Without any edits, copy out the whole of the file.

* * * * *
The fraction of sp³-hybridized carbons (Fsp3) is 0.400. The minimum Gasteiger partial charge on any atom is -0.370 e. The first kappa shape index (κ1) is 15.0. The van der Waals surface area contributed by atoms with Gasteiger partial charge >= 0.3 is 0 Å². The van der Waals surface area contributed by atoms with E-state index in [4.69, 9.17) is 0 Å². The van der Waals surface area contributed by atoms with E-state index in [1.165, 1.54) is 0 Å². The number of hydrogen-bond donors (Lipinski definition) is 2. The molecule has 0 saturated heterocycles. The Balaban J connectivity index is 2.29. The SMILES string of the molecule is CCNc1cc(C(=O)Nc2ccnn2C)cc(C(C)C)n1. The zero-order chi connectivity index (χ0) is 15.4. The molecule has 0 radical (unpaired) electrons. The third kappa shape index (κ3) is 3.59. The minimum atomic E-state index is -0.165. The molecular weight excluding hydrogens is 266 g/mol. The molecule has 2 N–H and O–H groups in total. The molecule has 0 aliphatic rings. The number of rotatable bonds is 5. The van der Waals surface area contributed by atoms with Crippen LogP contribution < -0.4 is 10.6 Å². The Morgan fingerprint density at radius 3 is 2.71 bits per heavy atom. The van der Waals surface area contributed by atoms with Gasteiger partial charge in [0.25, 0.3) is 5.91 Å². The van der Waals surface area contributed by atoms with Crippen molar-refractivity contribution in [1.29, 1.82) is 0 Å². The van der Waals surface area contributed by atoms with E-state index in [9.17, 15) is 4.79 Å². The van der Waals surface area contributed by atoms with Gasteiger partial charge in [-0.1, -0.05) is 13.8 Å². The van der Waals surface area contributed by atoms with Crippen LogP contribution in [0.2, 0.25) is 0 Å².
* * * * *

The fraction of sp³-hybridized carbons (Fsp3) is 0.400. The minimum Gasteiger partial charge on any atom is -0.370 e. The first kappa shape index (κ1) is 15.0. The van der Waals surface area contributed by atoms with Gasteiger partial charge >= 0.3 is 0 Å². The van der Waals surface area contributed by atoms with E-state index in [4.69, 9.17) is 0 Å². The van der Waals surface area contributed by atoms with E-state index in [1.165, 1.54) is 0 Å². The number of hydrogen-bond donors (Lipinski definition) is 2. The molecule has 0 saturated heterocycles. The Balaban J connectivity index is 2.29. The SMILES string of the molecule is CCNc1cc(C(=O)Nc2ccnn2C)cc(C(C)C)n1. The zero-order chi connectivity index (χ0) is 15.4. The molecule has 0 radical (unpaired) electrons. The third kappa shape index (κ3) is 3.59. The minimum atomic E-state index is -0.165. The molecular weight excluding hydrogens is 266 g/mol. The molecule has 2 N–H and O–H groups in total. The molecule has 0 aliphatic rings. The number of rotatable bonds is 5. The van der Waals surface area contributed by atoms with Crippen LogP contribution < -0.4 is 10.6 Å². The Morgan fingerprint density at radius 3 is 2.71 bits per heavy atom. The van der Waals surface area contributed by atoms with Gasteiger partial charge in [0.25, 0.3) is 5.91 Å². The van der Waals surface area contributed by atoms with Crippen molar-refractivity contribution in [1.29, 1.82) is 0 Å². The van der Waals surface area contributed by atoms with E-state index in [9.17, 15) is 4.79 Å². The van der Waals surface area contributed by atoms with Gasteiger partial charge in [-0.1, -0.05) is 13.8 Å². The van der Waals surface area contributed by atoms with Crippen LogP contribution in [0.2, 0.25) is 0 Å².